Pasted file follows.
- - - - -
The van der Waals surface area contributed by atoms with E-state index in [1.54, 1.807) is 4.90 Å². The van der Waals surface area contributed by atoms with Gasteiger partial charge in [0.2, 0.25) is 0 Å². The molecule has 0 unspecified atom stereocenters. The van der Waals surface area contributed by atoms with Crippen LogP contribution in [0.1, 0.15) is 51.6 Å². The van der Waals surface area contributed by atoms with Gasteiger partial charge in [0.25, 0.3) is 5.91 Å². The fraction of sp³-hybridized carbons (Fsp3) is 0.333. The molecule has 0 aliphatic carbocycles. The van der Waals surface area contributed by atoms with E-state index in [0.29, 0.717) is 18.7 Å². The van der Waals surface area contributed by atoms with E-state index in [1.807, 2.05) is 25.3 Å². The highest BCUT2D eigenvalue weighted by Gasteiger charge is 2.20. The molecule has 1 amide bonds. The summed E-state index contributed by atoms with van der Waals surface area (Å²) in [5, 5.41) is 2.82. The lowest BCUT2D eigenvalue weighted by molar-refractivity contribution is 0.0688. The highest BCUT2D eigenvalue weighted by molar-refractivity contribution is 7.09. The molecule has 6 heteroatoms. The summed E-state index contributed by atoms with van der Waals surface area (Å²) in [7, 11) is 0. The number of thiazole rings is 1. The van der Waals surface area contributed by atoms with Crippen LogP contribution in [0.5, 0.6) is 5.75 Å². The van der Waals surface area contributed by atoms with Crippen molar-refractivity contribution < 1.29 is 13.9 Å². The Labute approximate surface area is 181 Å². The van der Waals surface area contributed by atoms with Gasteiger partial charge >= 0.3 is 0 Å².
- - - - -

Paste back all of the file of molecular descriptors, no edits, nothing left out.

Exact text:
The van der Waals surface area contributed by atoms with E-state index in [1.54, 1.807) is 4.90 Å². The van der Waals surface area contributed by atoms with Gasteiger partial charge in [0.2, 0.25) is 0 Å². The molecule has 0 unspecified atom stereocenters. The van der Waals surface area contributed by atoms with Crippen LogP contribution in [0.1, 0.15) is 51.6 Å². The van der Waals surface area contributed by atoms with Gasteiger partial charge in [0.25, 0.3) is 5.91 Å². The fraction of sp³-hybridized carbons (Fsp3) is 0.333. The molecule has 0 aliphatic carbocycles. The van der Waals surface area contributed by atoms with E-state index in [0.29, 0.717) is 18.7 Å². The van der Waals surface area contributed by atoms with E-state index in [1.807, 2.05) is 25.3 Å². The highest BCUT2D eigenvalue weighted by Gasteiger charge is 2.20. The molecule has 1 amide bonds. The summed E-state index contributed by atoms with van der Waals surface area (Å²) in [5, 5.41) is 2.82. The lowest BCUT2D eigenvalue weighted by molar-refractivity contribution is 0.0688. The highest BCUT2D eigenvalue weighted by molar-refractivity contribution is 7.09. The molecule has 6 heteroatoms. The summed E-state index contributed by atoms with van der Waals surface area (Å²) in [7, 11) is 0. The number of thiazole rings is 1. The van der Waals surface area contributed by atoms with Crippen LogP contribution in [0.5, 0.6) is 5.75 Å². The van der Waals surface area contributed by atoms with Crippen molar-refractivity contribution < 1.29 is 13.9 Å². The Labute approximate surface area is 181 Å². The van der Waals surface area contributed by atoms with Gasteiger partial charge >= 0.3 is 0 Å².